In the real world, train derailments are a tragic thing. Damage is not only done to the train, but to the surrounding area, and people can get injured or die. This is why railroads have precautionary measures in place to prevent this from happening. Likewise, train derailment is an annoying problem common for both novice and advanced model railroaders. It's not as serious as a real train derailment, but it can cause damage to your locomotive and rolling stock. There's nothing like getting your track laid the way you want it, only to find there's a problem when you try to run your train. I'm going to give some tips on how to find the source of the derailment, and how to fix it for good.
The easiest thing to do to fix your derailment problem, and probably the most effective thing, is to check your track. Make sure there is no debris from scenery, ballast, or other objects that are on or between the tracks. Check all the joints of the track by running your finger along the track and fixing any gaps made by joiners that aren't secured properly. Some modelers solve this by soldering the rails together and filing them smooth so that the layout has continuous rails throughout. I don't recommend doing this. If you solder all the rail gaps, you leave no room for the rail to expand and contract. If sun shines through a window onto your track or the temperature rises during the summer, your rail will buckle because it has no room to expand. One more thing is to check if the track is even. Uneven track can make bumps or rises on the track, which can cause a wheel to jump the rail; therefore causing a derailment.
This could be the problem if your train always derails on the same curve. When building your model train layout, it's important to know that not all curves are created equal. If the curve you designed is too tight for your locomotive, or rolling stock to navigate, it will derail your train. Test this by first running your locomotive at a moderate speed around a curve, and if it passes that test, add cars one by one to see if one of them is the root of the problem. Also, check the manufacturer's instruction manual to find the minimum curve recommended for your train. If either the locomotive or rolling stock is causing the derailment, then try to run the train at a slower speed. This will keep the centripetal force on the train low, and may keep it from derailing. Otherwise, you will need to relay the track with a higher radius curve.
Check the wheels of your locomotive, and on the trucks of your passenger cars and rolling stock. If any of the wheels have a bend to them, even slightly, this could cause the wheels to be out of gauge and cause a derail. Also, check for any squeaky sounds in the wheels, this is friction between the wheels and the truck. This friction can cause a jar on the car that makes the wheel climb the rail and derail the train. Fix the squeak by adding a small amount of oil to lubricate the wheels.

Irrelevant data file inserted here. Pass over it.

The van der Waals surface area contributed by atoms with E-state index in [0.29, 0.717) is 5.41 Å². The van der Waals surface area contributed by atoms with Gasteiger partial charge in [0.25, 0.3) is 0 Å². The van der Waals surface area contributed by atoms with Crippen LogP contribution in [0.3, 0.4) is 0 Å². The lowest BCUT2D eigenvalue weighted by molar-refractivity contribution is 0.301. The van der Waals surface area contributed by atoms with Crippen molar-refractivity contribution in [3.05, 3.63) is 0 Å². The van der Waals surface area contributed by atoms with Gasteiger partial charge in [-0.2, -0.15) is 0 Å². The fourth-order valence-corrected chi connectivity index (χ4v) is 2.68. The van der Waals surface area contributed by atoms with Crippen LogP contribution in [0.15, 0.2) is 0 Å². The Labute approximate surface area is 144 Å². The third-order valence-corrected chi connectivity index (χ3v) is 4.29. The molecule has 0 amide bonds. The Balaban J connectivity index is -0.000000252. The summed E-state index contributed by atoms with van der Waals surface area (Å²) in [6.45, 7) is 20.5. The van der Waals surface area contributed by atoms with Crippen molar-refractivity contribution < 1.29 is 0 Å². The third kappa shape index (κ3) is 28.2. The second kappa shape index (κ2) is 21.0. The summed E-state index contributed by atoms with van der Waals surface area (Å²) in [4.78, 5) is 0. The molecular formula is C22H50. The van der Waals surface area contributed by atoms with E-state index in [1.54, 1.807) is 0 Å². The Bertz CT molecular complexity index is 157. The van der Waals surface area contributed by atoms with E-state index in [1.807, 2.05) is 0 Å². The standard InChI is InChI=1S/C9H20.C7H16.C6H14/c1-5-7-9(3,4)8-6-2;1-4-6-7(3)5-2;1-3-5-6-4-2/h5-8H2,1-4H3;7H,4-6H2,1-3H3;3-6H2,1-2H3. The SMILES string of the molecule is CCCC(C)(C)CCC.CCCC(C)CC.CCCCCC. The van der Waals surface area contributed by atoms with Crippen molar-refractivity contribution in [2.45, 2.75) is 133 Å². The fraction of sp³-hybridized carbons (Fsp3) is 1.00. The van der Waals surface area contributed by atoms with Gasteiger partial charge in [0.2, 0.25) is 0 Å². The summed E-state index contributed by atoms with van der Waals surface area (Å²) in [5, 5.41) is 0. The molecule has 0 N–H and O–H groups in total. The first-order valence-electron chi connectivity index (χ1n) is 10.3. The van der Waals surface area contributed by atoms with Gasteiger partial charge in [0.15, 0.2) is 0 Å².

These are commonly overlooked. Some couplers on new rolling stock can come unpolished with edges that can snag. This snagging on the couplers is enough to derail the train. Check your couplers for any rough edges, and smooth them out with a filer. Also check the height of the couplers. If they are too low, they may not be able to clear switch points or other track parts, and these can knock train off track. Fix the height by adding shims to the bottom of the car to lower couplers, or washers to the truck in order to raise couplers.
This problem can be caused when you are laying your track. If your train keeps derailing at a specific spot, check to see if that spot is where you nailed down the track. It is common to nail too far and break a tie, or leave a tie on the verge of breaking. When this happens, the pressure on the tie will pull the rails inward, making the space between them smaller. This in turn causes the wheels to climb the rails and jump the track. Use an NMRA standardized tool to check the gauge at that spot, and at other problem areas such as turnouts and frog assemblies.
If your train is derailing at a switch, check if the frog and guide rails work smoothly, and are clean of any dirt or debris. Next, check the switch points. Look for any blunt or rough areas where the wheels can grab, and file them. Switch points should be sharp and smooth against the rail, and the gauge should be the same with the switch in both positions. Afterwards, run a spare truck across switch by hand to check for instability.
The good thing is that you don't have to shed any pounds, but adding a little weight may help. Sometimes locomotives and rolling stock can be a little unbalanced. This uneven weight distribution can give cars a slight lean that makes it easier to derail when going around curves. Adding weight can undo this imbalance; ensuring all wheels come in complete contact with the rails, and distribute weight equally across the car. Follow these tips and you will prevent derailments from causing damage to both your layout and your train.